Dr. Drey

It's time to flip this nest!

It’s time to flip this nest!

The common squirrel as we know it is arboreal, meaning they live in trees.  Most people are at least aware of that fact… but I was surprised to find out a couple weeks ago, when sqturday squirrel logofellow blogger Mark Bialczak wrote a post about observing squirrels’ nests in his neighborhood, that there are a good number of people who weren’t aware that squirrels build nests!  Hey, the name for this blog wasn’t just pulled out of my rear end (Like most of the content I post here was, anyway)….

Squirrels are more than willing to nest in any hollowed out portions of a tree (Or in your garage, attic, etc. if you leave that accessible to them)… but for many of our bushy tailed friends, these options are simply not available.  So among the many other instinctive talents squirrels are born with is a knack for constructing rather elaborate, well-built nests (officially called “dreys”) from pretty much anything they can get their adorable little paws on.  Check out our nest building Saturday Squirrels!

I've arrived with the materials, Boss!

I’ve arrived with the materials, Boss!

That mouthful of dead grass and twigs is fine and dandy, but you must be a newcomer to the jobsite.  Here’s how the big boys do it…

Give that squirrel a union card!

Give that squirrel a union card!

Leaves make for a nice, warm, cozy nest!  And my front and backyard have plenty of them scattered about for the squirrels to commandeer since I’m lazy I never rake.  But be careful not to overdo it…

Hey!!!  Who turned out the lights!?!?

Hey!!! Who turned out the lights!?!?

While everyone knows how busy squirrels are in autumn, they are just as busy in the spring building these nests.  And winter is the perfect time to gaze upon these masterpieces of sciurine architecture since the trees are leafless and the squirrels nests they contain stick out like a sore thumb.  You’ve undoubtedly seen them before… you just didn’t know what they were, or assumed maybe Big Bird decided to build a nest in your tree.  But now you can look up to the tops of the trees and see these leafy blobs for what they really are… the humble, paw-built home to one of your local squirrels!  Or maybe even the nest it was raised in as a pup!

Have a great weekend!  And if you’re one of the recipients of my artwork, don’t forget to post a picture of your treasure!  I’m dying to see where my other 14 friends have gone…


About evilsquirrel13

Bored former 30-something who has nothing better to do with his life than draw cartoon squirrels.
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20 Responses to Dr. Drey

  1. I agree, leaves make a super nest… sadly my humans were not grateful and removed them … and if the wake up one day and are frozen to death, it is not my fault.

  2. fanrosa says:

    Hey, I learned something help no today’s! I’m glad you explained because I was wracking my brain trying to come up with a Dr. Dream song about squirrels or nests…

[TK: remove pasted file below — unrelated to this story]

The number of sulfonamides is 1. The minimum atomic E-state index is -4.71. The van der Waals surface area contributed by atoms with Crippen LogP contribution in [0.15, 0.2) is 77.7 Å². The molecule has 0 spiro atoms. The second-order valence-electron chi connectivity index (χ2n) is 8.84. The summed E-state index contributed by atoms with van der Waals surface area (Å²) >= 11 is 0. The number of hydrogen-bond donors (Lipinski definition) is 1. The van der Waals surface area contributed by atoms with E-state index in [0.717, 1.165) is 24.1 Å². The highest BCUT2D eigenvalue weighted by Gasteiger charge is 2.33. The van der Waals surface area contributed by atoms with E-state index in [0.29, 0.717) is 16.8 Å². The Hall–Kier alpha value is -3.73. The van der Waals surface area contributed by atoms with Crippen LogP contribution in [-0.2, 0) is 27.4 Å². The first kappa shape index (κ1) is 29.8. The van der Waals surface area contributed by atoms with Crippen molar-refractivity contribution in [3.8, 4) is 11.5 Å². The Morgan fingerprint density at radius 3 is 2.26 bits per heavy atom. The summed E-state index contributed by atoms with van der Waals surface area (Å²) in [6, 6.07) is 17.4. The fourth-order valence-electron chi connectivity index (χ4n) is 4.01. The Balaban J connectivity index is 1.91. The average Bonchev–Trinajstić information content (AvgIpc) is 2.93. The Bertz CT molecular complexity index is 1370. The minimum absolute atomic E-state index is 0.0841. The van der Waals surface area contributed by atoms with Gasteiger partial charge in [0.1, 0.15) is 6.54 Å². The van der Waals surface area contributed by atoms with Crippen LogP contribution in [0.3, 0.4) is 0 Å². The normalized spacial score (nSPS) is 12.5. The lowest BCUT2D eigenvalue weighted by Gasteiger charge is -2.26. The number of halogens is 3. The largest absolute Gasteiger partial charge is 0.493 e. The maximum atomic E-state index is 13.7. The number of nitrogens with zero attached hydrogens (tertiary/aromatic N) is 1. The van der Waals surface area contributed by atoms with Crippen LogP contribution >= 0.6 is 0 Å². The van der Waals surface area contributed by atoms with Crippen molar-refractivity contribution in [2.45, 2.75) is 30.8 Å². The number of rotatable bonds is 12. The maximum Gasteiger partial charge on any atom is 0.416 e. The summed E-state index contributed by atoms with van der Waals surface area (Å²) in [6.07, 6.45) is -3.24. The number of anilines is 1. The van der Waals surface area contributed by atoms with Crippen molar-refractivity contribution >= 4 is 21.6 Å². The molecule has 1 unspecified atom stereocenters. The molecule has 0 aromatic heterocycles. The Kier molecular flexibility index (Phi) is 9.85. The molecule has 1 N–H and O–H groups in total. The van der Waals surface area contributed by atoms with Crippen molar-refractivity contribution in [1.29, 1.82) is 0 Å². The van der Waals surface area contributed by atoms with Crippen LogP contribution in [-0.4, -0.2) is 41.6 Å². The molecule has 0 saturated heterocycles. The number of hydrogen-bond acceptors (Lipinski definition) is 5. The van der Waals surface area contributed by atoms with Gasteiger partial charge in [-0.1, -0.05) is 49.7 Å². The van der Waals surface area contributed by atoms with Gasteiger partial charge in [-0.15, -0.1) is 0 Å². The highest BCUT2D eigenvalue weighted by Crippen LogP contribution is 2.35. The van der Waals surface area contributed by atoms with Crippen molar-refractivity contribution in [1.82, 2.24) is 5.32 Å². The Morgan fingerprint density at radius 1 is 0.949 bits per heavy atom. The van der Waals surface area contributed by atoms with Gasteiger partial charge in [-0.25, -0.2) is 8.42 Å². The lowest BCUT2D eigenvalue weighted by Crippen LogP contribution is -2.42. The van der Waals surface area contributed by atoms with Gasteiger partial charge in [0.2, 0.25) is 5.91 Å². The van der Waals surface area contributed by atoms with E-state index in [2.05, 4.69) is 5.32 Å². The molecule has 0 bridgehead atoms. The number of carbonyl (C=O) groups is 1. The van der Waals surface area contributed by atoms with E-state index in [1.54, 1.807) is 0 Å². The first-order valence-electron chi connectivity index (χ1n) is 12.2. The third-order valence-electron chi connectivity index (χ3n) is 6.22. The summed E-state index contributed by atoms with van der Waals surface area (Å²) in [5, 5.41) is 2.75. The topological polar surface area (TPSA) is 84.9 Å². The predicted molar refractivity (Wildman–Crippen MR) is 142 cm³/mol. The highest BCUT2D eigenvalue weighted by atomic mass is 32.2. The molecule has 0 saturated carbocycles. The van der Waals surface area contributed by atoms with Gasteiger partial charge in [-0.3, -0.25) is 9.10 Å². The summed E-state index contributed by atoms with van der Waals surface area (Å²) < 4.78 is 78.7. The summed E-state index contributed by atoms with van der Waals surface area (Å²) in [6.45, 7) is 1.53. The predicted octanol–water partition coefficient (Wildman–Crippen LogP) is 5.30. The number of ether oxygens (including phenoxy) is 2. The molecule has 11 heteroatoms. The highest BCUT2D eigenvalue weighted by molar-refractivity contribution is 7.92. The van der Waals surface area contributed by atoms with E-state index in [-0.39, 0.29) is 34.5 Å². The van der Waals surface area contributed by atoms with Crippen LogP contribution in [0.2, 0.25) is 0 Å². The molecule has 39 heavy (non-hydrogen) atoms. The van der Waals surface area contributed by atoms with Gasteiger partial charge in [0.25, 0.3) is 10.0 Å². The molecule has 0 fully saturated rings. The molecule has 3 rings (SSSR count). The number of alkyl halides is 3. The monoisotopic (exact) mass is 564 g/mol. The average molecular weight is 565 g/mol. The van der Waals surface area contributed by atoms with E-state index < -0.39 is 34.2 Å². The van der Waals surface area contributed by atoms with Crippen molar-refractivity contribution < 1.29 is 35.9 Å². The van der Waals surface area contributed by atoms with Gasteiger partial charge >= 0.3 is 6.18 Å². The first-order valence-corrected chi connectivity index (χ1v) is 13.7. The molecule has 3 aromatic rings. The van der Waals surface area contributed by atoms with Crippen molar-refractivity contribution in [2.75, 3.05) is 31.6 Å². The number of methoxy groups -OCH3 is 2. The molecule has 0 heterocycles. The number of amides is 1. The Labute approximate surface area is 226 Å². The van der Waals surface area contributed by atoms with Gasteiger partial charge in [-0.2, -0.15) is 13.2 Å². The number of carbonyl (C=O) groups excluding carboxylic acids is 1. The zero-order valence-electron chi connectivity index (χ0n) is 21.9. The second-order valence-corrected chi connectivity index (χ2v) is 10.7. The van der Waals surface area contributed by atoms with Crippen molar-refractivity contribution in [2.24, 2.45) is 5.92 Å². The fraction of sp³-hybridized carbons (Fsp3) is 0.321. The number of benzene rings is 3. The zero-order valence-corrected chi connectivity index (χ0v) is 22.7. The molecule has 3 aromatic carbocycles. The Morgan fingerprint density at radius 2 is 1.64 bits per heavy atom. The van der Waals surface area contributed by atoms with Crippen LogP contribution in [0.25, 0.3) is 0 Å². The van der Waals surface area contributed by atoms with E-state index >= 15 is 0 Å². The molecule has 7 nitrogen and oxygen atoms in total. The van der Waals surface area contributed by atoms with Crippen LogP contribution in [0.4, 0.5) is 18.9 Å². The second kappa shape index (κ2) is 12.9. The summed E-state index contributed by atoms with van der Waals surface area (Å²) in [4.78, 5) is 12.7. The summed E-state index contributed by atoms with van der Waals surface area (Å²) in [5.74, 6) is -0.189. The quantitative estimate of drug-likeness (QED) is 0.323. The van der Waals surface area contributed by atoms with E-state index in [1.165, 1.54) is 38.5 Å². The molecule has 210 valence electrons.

I’m going to check the trees at my mom’s tomorrow morning to see if I see a nest…..

  3. markbialczak says:

    Fantastic photos of these material-collecting nest-builders, ESN. They definitely deserve their union cards for this work! You won’t find them sitting around in folding chairs on no-bid sites, either. 🙂 Thanks for the link to my photo-discovery nest post, too, my friend.

    • No prob. And it only took me two weeks to remember to post this!

      I did drop your First Loser card in the mail yesterday. Given the snail’s pace the post office is taking delivering the rest of my cards this year, you may receive it before New Years….

  4. Some of the nests around here are VERY high up in the oak trees … maybe to keep them out of the clutches of the ever-hungry bobcat? Fishers? Coyotes? Then again, maybe it’s because that’s the first proper place in the tree they can find. Hollow trees are few and far between in this neck of the woods!

    • I’ve been taking special notice of the nests this year, and they always seem to be in the highest reaches of the trees. I do think there’s some credence to the predator avoidance theory… though it would seem to make them easier pickings for a passing hawk. I’ve also noticed a number of nests built in branches that overhang a street! That’s not gonna be a soft landing for any restless squirrel who rolls out of bed….

  5. TC Conner says:

    How do you pronounce “sciurine?” Is it “sky urine?” Or “skewer reen?” I know I could use dictionary.com’s audio feature, but I’d rather hear you say it! 😛

    • I’m sure many squirrels are responsible for sky urine…

      I’m not sure how I would pronounce it if I ever said it out loud….. probably “skyurine” as in just adding the “sk” sound onto “urine”. I tend to remember oddly spelled words I need to write a lot as being pronounced as they are spelled.. so I’ve always said it “sky urr in” in my mind to reinforce the spelling… but I doubt I’d say it that way were I to work it into conversation (as if anyone would want to have a conversation with someone who uses the word sciurine….)

      • fanrosa says:

        Feel free to work it into conversation! It’s sigh-rin, with the emphasis on the first syllable (like what just folks would call a siren). I wondered the same thing a long time ago and looked it up….

  6. gentlestitches says:

    What clever hardworking critters! Great photos! 😀

  7. Scout Paget says:

    I really thought those nests in the trees belonged to some kind of bird. I am enlightened! Thanks!

  8. There was a drey in one of the trees here my first winter. We figured there were at least two squirrels in there, and it was amazing that it lasted the winter (which was cold, wet and very windy). But since then, there has been quite a lack of squirrels in the general vincinity.

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